Newsmedia Economic Action Plan Conference
This is the first page for notes and links to the American Press Institute's two-day convening: "Newsmedia Economic Action Plan Conference" on Sept. 14-15, 2009 at API in Reston, Va. These notes are authored by Bill Densmore
8:30 a.m. session: Opening by Andrew Davis
"This is still a $50-billion industry," says Andrew Davis, president and executive director of the American Press Institute. "We are still a compelling medium and we don't have to apologize." Ad revenues are down 30% but television advertising is down more. "We are still spending almost $6 billion a year on the news product." Newsrooms are still about 11% of the total budget of newspapers. Davis suggests he is not sure that the overall percent of revenue newspaper companies will get from the Internet will ever rise to much more than 10% of total revenues.
In Europe, research shows that newspapers do attract younger readers, but their readership level trails off as they get older, Davis said.
In the future, newspapers will have to become the "complete community connection," says Davis, and more of a marketing-services firm to local businesses and consumers.
Davis: "AP had a story on governor Sanford. There were 20,000 unlicensed uses of that story on sites that were charging for advertising." Davis says there is adequate legal protection for copyright protecting the news.
Davis:A Kindle costs about $300. It costs the Washington Post about $280 to manufacture and delivery one newspaper to one customer for a year. Kindle takes 70% of the revenue from the 20-some odd newspapers that are now partners with Amazon. Most of that goes to Sprint or the wireless network and the 30% of the revenue that newspapers are getting, Amazon says, is actually a greater share than what Amazon gets.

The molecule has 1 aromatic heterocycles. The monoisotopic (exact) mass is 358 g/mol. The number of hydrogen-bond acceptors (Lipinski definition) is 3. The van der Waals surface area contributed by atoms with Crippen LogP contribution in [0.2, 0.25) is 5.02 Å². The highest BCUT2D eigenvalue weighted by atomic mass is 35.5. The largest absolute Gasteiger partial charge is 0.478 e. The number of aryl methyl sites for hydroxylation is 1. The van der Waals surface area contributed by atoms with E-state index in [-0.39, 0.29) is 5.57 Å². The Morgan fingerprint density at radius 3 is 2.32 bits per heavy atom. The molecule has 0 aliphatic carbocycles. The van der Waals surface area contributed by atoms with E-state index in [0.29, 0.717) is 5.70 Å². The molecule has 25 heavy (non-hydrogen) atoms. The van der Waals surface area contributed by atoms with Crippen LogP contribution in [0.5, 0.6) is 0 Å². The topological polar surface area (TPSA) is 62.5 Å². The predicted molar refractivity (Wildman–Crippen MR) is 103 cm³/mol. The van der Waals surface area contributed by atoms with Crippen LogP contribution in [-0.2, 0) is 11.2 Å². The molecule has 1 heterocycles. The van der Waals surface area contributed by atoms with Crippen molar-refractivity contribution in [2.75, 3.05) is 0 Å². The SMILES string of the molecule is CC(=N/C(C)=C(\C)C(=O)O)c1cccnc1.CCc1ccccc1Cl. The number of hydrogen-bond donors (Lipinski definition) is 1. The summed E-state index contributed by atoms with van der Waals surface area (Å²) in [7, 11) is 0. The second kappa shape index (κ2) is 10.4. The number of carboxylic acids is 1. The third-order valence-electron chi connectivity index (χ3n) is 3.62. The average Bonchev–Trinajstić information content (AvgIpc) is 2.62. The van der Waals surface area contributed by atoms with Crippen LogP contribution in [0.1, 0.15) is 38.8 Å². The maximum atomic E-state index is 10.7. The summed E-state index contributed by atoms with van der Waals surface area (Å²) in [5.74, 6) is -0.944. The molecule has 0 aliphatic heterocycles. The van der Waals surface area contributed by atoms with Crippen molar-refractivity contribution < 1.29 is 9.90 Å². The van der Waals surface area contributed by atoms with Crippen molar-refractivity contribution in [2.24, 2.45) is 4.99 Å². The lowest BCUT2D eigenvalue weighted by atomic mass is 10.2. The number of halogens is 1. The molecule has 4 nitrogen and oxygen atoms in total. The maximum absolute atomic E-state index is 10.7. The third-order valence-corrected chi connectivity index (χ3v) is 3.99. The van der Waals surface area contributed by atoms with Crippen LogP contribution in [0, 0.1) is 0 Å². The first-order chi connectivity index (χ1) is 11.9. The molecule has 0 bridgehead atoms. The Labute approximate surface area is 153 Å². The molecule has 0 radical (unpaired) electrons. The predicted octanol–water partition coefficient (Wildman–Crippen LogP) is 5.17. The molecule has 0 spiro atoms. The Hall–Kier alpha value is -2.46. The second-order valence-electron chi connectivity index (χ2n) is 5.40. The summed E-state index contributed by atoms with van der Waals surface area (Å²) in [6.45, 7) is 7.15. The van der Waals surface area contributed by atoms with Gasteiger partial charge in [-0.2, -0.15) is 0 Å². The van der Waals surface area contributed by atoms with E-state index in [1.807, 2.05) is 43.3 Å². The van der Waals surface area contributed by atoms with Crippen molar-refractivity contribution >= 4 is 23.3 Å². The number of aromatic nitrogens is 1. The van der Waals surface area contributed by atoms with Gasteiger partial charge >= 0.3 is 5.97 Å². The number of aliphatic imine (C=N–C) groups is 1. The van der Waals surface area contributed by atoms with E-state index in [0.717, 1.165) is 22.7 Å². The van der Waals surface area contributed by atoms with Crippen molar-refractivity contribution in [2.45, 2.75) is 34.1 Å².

Let's say it's 30% of the revenue. The Washington Post could buy Kindles and give them to all their readers and the ROI would be three years. "I think those economics are huge . . . it's still black and white and there are some other technical challenges, but I think we can get there."
"You're hear because you are influencers in your organizations." Davis says the goal of the two-day event is for these influencers to leave with ideas for action. "Use the next day and a half to come up with what's to be done." "I'm an optimistic person. The economy is going to come back. We've rolled out our expenses. I think we're poised."
Mary Glick's overview of how the two days will work
Mary describes the roundtable structure of the room. There are about 35 people in the circle, and about eight discussion facilitators. Among the participants who are introducing themselves: